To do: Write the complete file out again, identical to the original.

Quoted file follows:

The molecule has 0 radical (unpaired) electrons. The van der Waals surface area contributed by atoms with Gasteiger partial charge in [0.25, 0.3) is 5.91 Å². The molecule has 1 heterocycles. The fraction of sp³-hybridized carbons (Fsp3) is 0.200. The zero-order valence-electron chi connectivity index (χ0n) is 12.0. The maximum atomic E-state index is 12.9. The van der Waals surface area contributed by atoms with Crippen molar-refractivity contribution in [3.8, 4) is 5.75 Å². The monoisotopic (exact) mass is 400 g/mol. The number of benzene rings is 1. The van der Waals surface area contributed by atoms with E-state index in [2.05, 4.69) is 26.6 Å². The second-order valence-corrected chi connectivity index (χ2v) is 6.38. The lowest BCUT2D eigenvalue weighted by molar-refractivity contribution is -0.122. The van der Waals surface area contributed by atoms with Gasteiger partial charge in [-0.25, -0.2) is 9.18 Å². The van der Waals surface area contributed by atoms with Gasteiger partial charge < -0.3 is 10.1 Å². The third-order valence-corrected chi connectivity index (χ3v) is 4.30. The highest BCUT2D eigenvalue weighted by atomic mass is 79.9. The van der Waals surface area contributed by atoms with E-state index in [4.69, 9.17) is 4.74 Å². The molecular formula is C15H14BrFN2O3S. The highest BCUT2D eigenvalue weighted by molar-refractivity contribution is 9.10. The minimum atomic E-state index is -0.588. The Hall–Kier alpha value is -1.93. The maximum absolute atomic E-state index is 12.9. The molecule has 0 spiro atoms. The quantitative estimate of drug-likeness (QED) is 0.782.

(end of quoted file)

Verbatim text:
The molecule has 0 radical (unpaired) electrons. The van der Waals surface area contributed by atoms with Gasteiger partial charge in [0.25, 0.3) is 5.91 Å². The molecule has 1 heterocycles. The fraction of sp³-hybridized carbons (Fsp3) is 0.200. The zero-order valence-electron chi connectivity index (χ0n) is 12.0. The maximum atomic E-state index is 12.9. The van der Waals surface area contributed by atoms with Crippen molar-refractivity contribution in [3.8, 4) is 5.75 Å². The monoisotopic (exact) mass is 400 g/mol. The number of benzene rings is 1. The van der Waals surface area contributed by atoms with E-state index in [2.05, 4.69) is 26.6 Å². The second-order valence-corrected chi connectivity index (χ2v) is 6.38. The lowest BCUT2D eigenvalue weighted by molar-refractivity contribution is -0.122. The van der Waals surface area contributed by atoms with Gasteiger partial charge in [-0.25, -0.2) is 9.18 Å². The van der Waals surface area contributed by atoms with Gasteiger partial charge < -0.3 is 10.1 Å². The third-order valence-corrected chi connectivity index (χ3v) is 4.30. The highest BCUT2D eigenvalue weighted by atomic mass is 79.9. The van der Waals surface area contributed by atoms with E-state index in [4.69, 9.17) is 4.74 Å². The molecular formula is C15H14BrFN2O3S. The highest BCUT2D eigenvalue weighted by molar-refractivity contribution is 9.10. The minimum atomic E-state index is -0.588. The Hall–Kier alpha value is -1.93. The maximum absolute atomic E-state index is 12.9. The molecule has 0 spiro atoms. The quantitative estimate of drug-likeness (QED) is 0.782.